The Fall of Big Tele

Comcast and Verizon are dying a slow death.

Comcast, Verizon and other government-protected duopolies won’t be around for your grandchildren to enjoy — at least not in their current forms. You see, companies like these are selling outdated services. And they’re more than reluctant to change their business models.

Consider the home telephone. This beast is becoming scarcer by the day. In fact, mobile phone-only households are becoming the norm. Yet despite huge increases in wireless sales by traditional telecoms, it’s the wireline segment that keeps these blue chips in the black. More than half of Verizon and AT&T’s revenue comes directly from wireline sales.

For the old-school telecom giants, it’s all about infrastructure. They want to milk the cable and phone lines for all they’re worth. After all, it took decades — and millions upon millions of dollars — to create these vast systems that pump TV and telephone service into our homes.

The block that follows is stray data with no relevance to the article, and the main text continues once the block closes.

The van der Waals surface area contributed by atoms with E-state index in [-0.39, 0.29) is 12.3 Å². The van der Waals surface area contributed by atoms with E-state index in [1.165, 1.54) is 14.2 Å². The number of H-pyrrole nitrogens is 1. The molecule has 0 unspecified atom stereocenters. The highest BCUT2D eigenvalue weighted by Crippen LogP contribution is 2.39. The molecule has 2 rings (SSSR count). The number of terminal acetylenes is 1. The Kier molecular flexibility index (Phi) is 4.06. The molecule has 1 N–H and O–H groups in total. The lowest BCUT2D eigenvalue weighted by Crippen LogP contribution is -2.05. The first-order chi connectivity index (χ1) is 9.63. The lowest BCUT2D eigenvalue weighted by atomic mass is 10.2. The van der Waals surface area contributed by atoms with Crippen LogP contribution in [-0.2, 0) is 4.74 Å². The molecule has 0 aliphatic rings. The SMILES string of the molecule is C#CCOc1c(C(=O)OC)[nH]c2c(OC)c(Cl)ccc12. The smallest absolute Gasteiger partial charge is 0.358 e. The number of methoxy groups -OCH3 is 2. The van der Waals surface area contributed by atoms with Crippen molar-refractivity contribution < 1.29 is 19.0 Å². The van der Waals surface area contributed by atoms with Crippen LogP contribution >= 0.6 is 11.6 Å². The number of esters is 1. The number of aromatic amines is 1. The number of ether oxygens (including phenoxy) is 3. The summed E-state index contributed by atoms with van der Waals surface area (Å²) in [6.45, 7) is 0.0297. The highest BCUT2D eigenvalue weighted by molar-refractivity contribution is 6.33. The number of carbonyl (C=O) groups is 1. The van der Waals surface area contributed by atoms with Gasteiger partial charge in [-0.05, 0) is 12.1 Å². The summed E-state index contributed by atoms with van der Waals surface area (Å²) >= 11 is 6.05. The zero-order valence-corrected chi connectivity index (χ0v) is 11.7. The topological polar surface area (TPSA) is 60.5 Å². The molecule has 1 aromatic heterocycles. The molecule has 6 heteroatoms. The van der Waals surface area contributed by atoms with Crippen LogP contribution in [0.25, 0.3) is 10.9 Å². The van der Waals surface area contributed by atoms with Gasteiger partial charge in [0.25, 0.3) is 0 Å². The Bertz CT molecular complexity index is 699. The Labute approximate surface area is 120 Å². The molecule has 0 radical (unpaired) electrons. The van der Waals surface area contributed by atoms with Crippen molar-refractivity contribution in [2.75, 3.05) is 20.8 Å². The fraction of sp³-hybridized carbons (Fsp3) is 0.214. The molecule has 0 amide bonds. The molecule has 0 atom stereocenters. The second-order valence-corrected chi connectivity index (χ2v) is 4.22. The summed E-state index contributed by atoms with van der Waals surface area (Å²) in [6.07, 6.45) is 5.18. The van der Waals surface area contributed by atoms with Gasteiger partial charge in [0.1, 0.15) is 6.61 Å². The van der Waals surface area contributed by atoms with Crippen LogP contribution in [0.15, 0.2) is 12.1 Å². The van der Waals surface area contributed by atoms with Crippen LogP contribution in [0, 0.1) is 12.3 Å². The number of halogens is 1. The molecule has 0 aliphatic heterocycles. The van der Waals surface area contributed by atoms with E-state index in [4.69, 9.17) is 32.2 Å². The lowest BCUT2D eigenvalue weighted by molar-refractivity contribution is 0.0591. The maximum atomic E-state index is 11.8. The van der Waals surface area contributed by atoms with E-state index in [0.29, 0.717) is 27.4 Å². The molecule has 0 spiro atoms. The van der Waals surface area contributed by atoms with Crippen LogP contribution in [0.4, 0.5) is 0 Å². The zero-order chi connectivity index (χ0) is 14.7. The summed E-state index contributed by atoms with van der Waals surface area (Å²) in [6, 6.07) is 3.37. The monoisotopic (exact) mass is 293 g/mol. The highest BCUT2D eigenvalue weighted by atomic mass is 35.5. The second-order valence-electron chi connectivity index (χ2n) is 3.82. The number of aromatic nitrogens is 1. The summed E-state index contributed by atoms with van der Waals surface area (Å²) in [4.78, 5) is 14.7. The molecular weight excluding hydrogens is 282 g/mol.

But the communications landscape has changed. We don’t need separate wires to connect our homes to world. Now it all comes back to bandwidth.

The technology is ready. Wireless dominates the landscape, and the old-fashioned telecoms and cable providers can only desperately hang on to their antiquated services. Even the government — which normally favors any out-of-date and/or irrational business model — is coming around.

In the end, technology will win, and media convergence will open the door to new data service packages for customers that will provide phone, television, gaming and Internet service through lightening-fast, reliable wireless connections.

It will be the beginning of a new tech boom. Companies such as Limelight Networks Inc. (NASDAQ: LLNW), a content delivery network (CDN) provider that offers a variety of services, including live Internet video feeds, will thrive. In fact, Limelight’s lucrative contracts with heavy hitters like MSNBC have helped the company grow its revenue more than 500% over the past three years.